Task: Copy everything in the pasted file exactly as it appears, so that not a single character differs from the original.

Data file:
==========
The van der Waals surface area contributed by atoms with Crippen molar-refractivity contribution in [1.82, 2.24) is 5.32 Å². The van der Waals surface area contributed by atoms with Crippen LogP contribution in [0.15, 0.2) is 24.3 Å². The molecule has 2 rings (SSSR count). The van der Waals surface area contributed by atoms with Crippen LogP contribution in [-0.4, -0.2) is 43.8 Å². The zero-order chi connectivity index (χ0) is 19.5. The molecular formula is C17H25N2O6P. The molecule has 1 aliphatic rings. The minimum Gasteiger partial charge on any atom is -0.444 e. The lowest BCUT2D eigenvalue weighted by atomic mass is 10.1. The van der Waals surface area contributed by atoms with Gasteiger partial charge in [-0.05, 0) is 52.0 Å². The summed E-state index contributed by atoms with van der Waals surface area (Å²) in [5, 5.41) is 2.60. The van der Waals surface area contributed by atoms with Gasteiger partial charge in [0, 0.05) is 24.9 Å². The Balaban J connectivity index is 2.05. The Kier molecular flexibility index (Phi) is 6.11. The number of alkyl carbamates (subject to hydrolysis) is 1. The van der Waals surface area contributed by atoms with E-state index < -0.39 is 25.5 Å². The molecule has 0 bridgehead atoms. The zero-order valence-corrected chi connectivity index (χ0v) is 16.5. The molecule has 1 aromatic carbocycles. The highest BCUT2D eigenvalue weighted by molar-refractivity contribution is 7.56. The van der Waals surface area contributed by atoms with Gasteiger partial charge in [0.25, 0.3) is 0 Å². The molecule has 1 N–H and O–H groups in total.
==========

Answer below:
The van der Waals surface area contributed by atoms with Crippen molar-refractivity contribution in [1.82, 2.24) is 5.32 Å². The van der Waals surface area contributed by atoms with Crippen LogP contribution in [0.15, 0.2) is 24.3 Å². The molecule has 2 rings (SSSR count). The van der Waals surface area contributed by atoms with Crippen LogP contribution in [-0.4, -0.2) is 43.8 Å². The zero-order chi connectivity index (χ0) is 19.5. The molecular formula is C17H25N2O6P. The molecule has 1 aliphatic rings. The minimum Gasteiger partial charge on any atom is -0.444 e. The lowest BCUT2D eigenvalue weighted by atomic mass is 10.1. The van der Waals surface area contributed by atoms with Gasteiger partial charge in [-0.05, 0) is 52.0 Å². The summed E-state index contributed by atoms with van der Waals surface area (Å²) in [5, 5.41) is 2.60. The van der Waals surface area contributed by atoms with Gasteiger partial charge in [0, 0.05) is 24.9 Å². The Balaban J connectivity index is 2.05. The Kier molecular flexibility index (Phi) is 6.11. The number of alkyl carbamates (subject to hydrolysis) is 1. The van der Waals surface area contributed by atoms with E-state index < -0.39 is 25.5 Å². The molecule has 0 bridgehead atoms. The zero-order valence-corrected chi connectivity index (χ0v) is 16.5. The molecule has 1 aromatic carbocycles. The highest BCUT2D eigenvalue weighted by molar-refractivity contribution is 7.56. The van der Waals surface area contributed by atoms with Gasteiger partial charge in [0.25, 0.3) is 0 Å². The molecule has 1 N–H and O–H groups in total.